Gulag

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Gulag or Главное Управление Исправительно—Трудовых Лагерей и колоний, "Glavnoye Upravleniye Ispravitelno-trudovykh Lagerey i kolonii", is the acronym for "The Chief Directorate [or Administration] of Corrective Labour Camps and Colonies" of the NKVD or the secret police of the Soviet Union. Glavnoe Upravlenie Lagerei, which means Main Camp Administration.

The NKVD operated an extensive system of forced labor camps used to isolate and punish millions of ordinary criminals and political individuals or groups opposed or suspected or merely accused of opposing the Soviet regime. Like the rest of the Soviet Union's prison system, the forced labor camp system was originally constructed with many of the same remote prisons and lower level personnel that had served the old Czarist katorga or ка́торга penal labor system.

Initially used to construct the Baltic-White Sewa Canal and the Moscow-Volga Canal in the mid-1930s, gulag labor was being used for most of Soviet Union's lumber, copper, gold and coal production by the late 1930s. Czarist katorga had been used primarily for silver, gold and lead mining. Road building was also a Soviet priority for gulag labor. Mortality through forced labor, the product of grueling work in extreme temperatures, with poor sheleter and nutrition, and industrial accidents, was high. Together with show trials, executions by the NKVD, famine and mass deportations, the many deaths and vast suffering in the gulag system were an integral part of the Stalinist Great Terror.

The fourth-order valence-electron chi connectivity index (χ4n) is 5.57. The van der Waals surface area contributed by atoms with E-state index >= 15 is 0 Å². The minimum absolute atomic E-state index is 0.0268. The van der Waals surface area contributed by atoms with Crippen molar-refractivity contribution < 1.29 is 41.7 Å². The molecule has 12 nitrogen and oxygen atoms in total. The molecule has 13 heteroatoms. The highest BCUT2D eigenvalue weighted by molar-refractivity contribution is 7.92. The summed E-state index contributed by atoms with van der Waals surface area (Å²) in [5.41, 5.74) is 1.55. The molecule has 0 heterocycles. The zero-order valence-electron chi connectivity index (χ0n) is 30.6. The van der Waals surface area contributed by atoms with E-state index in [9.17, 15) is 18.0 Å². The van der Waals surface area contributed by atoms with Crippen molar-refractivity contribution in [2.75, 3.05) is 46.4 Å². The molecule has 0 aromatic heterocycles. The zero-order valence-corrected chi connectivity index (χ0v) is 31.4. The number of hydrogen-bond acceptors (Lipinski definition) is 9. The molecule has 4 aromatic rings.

NKVD personnel were often subject to the same state terror that they had perfomed. When Nikolai Yezhov was replaced as NKVD chief by Lavrenti Beria in December 1938, for example, many of the prison wardens appointed by Yezhov were shot and replaced by Beria's appointees.

Reference

  • Roy Medvedev. 1989. Let History Judge. Columbia University Press. ISBN 0231063512.
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